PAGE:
The igneous horizons of the South Pennine orefield and their interactions with mineralization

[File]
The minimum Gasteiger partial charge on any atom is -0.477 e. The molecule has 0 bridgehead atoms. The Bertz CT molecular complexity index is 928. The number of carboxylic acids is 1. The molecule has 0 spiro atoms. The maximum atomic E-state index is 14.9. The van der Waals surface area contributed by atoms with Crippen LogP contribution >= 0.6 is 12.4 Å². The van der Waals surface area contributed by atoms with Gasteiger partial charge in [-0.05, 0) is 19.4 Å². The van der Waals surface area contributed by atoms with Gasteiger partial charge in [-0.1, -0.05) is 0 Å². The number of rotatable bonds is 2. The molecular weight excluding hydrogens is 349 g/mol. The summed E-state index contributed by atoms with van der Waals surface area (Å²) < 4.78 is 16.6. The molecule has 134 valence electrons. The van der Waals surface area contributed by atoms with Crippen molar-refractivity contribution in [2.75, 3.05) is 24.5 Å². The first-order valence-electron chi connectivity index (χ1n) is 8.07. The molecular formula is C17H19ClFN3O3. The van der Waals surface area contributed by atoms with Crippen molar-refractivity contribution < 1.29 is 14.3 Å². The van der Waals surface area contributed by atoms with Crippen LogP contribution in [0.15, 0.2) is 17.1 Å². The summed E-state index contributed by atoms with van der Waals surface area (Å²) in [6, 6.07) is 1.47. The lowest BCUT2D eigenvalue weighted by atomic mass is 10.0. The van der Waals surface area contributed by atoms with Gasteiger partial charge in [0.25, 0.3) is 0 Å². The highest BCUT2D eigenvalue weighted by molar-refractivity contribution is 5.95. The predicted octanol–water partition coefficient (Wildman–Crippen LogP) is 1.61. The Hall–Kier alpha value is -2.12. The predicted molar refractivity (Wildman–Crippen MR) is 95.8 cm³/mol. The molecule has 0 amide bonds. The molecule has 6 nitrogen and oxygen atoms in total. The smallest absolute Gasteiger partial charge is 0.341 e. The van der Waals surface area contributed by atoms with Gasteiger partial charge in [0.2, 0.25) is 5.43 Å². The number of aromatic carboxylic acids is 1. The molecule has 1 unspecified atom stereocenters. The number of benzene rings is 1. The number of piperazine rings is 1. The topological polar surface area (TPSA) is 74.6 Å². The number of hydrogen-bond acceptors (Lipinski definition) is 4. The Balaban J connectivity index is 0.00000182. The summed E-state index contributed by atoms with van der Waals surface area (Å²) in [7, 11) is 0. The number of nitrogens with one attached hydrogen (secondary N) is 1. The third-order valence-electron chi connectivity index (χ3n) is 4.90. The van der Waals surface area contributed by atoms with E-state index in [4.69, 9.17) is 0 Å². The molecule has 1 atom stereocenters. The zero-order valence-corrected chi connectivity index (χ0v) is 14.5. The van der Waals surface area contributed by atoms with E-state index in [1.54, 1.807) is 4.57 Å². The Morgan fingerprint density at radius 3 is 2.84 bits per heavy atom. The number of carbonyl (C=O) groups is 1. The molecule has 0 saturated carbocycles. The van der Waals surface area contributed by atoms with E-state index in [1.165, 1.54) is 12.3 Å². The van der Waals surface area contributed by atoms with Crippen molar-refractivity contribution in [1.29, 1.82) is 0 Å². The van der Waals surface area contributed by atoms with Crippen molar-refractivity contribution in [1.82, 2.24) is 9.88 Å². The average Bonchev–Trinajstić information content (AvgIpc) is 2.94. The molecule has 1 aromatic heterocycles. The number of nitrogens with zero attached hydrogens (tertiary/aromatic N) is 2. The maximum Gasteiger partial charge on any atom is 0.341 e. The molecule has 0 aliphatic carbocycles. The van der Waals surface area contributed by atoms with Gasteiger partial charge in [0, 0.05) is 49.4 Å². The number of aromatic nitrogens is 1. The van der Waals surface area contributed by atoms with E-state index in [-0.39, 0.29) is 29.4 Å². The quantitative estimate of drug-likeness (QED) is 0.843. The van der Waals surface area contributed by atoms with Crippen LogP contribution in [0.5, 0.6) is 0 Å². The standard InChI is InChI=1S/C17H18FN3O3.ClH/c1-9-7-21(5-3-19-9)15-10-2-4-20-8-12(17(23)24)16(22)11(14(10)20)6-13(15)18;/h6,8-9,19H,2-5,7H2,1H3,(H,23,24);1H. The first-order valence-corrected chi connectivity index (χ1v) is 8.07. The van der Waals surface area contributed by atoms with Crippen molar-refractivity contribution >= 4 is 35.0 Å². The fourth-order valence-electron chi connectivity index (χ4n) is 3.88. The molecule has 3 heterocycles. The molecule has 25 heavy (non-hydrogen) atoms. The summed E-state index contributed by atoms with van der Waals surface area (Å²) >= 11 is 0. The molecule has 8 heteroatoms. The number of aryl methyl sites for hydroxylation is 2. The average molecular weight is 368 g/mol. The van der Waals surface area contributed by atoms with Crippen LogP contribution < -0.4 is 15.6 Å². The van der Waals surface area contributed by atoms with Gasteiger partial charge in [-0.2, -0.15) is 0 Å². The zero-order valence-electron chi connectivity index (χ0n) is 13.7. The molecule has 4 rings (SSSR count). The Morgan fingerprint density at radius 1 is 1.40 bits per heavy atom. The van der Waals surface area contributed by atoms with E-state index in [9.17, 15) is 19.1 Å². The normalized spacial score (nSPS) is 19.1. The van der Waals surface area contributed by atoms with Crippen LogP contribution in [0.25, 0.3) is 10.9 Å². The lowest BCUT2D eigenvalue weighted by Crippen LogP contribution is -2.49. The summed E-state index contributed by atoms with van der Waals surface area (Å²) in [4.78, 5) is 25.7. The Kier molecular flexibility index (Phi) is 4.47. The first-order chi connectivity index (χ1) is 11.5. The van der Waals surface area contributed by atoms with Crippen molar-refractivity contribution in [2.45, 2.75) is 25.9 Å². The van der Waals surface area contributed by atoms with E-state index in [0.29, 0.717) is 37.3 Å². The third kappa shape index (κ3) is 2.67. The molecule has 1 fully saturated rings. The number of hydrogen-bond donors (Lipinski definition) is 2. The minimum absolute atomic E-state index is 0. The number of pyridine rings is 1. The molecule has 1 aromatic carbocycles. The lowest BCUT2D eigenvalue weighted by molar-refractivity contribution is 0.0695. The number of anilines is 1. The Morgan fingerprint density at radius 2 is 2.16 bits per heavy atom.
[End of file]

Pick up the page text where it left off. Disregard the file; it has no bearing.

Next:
Over forty igneous horizons of Dinantian age are recorded. The major Lavas occur as 'scutulu~type' shields reaching diameters of 10 km and thicknesses of 1-200 mwith central vents marked by boss-like tuff cones. Subordinate pyroclastic intercalations and discrete cones represent phraeatomagmatic interactions but extrusive activity was predominantly subaerial. 'Clay-wayboards' also associated with emergent surfaces, represent air-fall ash of distal, acidic, origin. but also include local degraded tuffs. The basalts display a restricted petrography and all are microphyric with olivine, augite and labradorite. Eight petrographic types based on phenocryst assemblage and textures are defined. Selection criteria were developed to avoid weathered or hydrothermally altered samples although deuteric affects are ubiquitous. Despite their phyric-nature, geochemical variations encompass well defined trends. Geochemical evolution was controlled by restricted eutectic fractionation in a periodically replenished magma chamber. The basalts are of a 'transitional' nature between typical alkali or tholeiitic types. The basalts are not'barren' with regard to mineralisation but fundamental changes in the style of mineralisation within basalt hosts are noted. Hydrothermal interactions result in zoned wall-rock alteration the development of which correlates with the attainment of wall-rock diffusion equilibrium, while geochemical variations correspond with fluid-inclusion data. K-Ar isotopic dating indicate complex relationships, with devitrification and smectite replacement of interstitial phases resulting in systematic argon loss. Samples yielding true stratigraphic ages can only be selected on an empirical basis. Deuteric smectite phases persist during incipient hydrothermal alteration and exert an older 'contaminating' influence resulting in a spread of 'apparent' ages. This is negated during 'advanced' -alteration reflecting in relative potassium saturations and resolves the spread of ages into two distinct mineralising events at 240 ~ 5 m.y. and 170 ± 5 m.y. These correlate with widespread episodes of Mesozoic mineralisation in the United Kingdom. The Sills and Lavas are consanguineous, it is envisaged that replenishment of a number of shallow magma chambers was accompanied by ascensive injections of magma which in places reached the surface as extrusive lavas, but elsewhere formed high-level Sills often localised by intrusion along the 'line of weakness' afforded by older Lava interfaces.